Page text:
Ever feel that you were a hot mess? I guess that’s the new way of saying, “I think I’m having a nervous breakdown.”
All around you Murphy’s law is in full force, and you are honestly having a hard time believing that so much could go wrong so quickly. This year could only be better, right? But you’re still having a hard time, and depression has taken root in your psyche so life is harder to navigate.
It hasn’t been a total disaster. There have been some victories: maybe a new job or a new place to live that are nicer than where you were. Perhaps you were able to extricate yourself without too much fallout from an entanglement that was quite toxic.
Perhaps you had several crises that were unexpected. Health issues and sometimes problems with the kids or relatives can throw a wrench into the works and make life difficult, adding to your depressive state and making it all so much harder.
Other times it can seem like everything around you is breaking: The roof may be leaking, or there are problems with the kitchen sink. On a more serious note, problems at work could be causing financial worries.
If you are in the Sandwich Generation, it can be very tough taking care of both kids and aging parents. But it is important to take care of those you love and who cared for you when you needed them. You should feel good about yourself for doing it, but your depression will only let you keep going and won’t allow you to feel good about yourself because your brain chemicals are sending the wrong signals.
It can get a little scary to venture into the world or to even open up your email, but you must know that all is not lost.
You have gotten through a couple of other dark times. They happen to most of us, sometimes for a couple of weeks, sometimes for a couple of years, but you have to learn to make the best of it and seek help where you can. Trying to do everything yourself when you are not at full capacity can be very tough.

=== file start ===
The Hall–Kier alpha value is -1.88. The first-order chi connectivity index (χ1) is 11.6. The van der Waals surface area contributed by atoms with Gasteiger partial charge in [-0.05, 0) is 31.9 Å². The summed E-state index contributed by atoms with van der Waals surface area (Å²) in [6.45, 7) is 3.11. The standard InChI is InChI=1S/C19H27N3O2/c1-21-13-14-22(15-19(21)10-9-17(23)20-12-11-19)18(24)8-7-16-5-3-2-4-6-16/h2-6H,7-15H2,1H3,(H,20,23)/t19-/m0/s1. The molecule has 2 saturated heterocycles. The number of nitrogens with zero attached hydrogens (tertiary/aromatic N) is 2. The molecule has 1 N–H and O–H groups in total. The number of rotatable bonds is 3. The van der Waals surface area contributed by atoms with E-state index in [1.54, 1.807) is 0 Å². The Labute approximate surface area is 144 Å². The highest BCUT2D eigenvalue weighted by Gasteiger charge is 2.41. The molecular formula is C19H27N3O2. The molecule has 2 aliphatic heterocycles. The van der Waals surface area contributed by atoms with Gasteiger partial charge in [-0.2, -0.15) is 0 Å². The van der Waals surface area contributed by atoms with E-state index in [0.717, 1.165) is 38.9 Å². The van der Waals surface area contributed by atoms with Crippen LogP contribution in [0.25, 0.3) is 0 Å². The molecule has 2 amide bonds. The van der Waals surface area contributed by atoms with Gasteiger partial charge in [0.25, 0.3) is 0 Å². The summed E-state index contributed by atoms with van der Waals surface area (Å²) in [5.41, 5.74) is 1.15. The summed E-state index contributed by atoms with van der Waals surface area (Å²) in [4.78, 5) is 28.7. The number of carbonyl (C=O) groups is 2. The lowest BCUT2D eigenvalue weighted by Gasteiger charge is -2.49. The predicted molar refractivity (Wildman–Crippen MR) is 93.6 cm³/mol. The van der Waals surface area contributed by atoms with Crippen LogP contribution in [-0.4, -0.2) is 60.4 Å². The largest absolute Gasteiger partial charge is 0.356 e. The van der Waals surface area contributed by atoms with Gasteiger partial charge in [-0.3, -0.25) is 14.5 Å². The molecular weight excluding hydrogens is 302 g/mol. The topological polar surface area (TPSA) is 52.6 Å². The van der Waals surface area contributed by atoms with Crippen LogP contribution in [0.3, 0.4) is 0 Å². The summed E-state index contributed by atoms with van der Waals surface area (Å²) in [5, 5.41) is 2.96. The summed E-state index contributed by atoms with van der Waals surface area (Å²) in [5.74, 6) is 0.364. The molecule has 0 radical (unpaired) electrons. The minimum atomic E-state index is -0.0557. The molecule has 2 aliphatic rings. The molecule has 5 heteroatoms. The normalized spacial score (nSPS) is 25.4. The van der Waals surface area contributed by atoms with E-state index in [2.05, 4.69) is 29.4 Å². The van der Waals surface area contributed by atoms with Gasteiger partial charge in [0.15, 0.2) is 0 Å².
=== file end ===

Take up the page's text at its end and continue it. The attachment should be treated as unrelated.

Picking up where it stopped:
Truthfully, no matter how bad your life seems, there are other people who have it worse. Remembering this can give you perspective.
So the next time you feel overwhelmed, just take a look at those around you, and see if you can find some balance. You may find that your problems are not so big after. In fact, by comparison you may find that yours are not “real” problems, but challenges and/or inconveniences that are just making it more difficult to navigate your life at the moment.
Now I know that comparing yourself to others can be a trap, one in which you usually end up feeling sorry for yourself. But in this case, it may make you see that your complaints of the moment, though valid, do not compare with what others are going through. If there is anyone you know with a terminal illness, just think about that person and it will help you find your own balance.
What this gives you is greater understanding of exactly where you are and can inspire you to pull yourself up and reclaim the life that you deserve.
When bad things happen to you, be thankful that you will have another day to fix what’s gone wrong. As long as there is air in your lungs, you can make it better. Seldom perfect, but usually better.
Barton Goldsmith, Ph.D., is an award-winning therapist and humanitarian. He is also a columnist, the author of seven books, and a blogger for PsychologyToday.com with nearly 27 million readers. Reach him at firstname.lastname@example.org. His column appears Sundays and Wednesdays in the News-Press.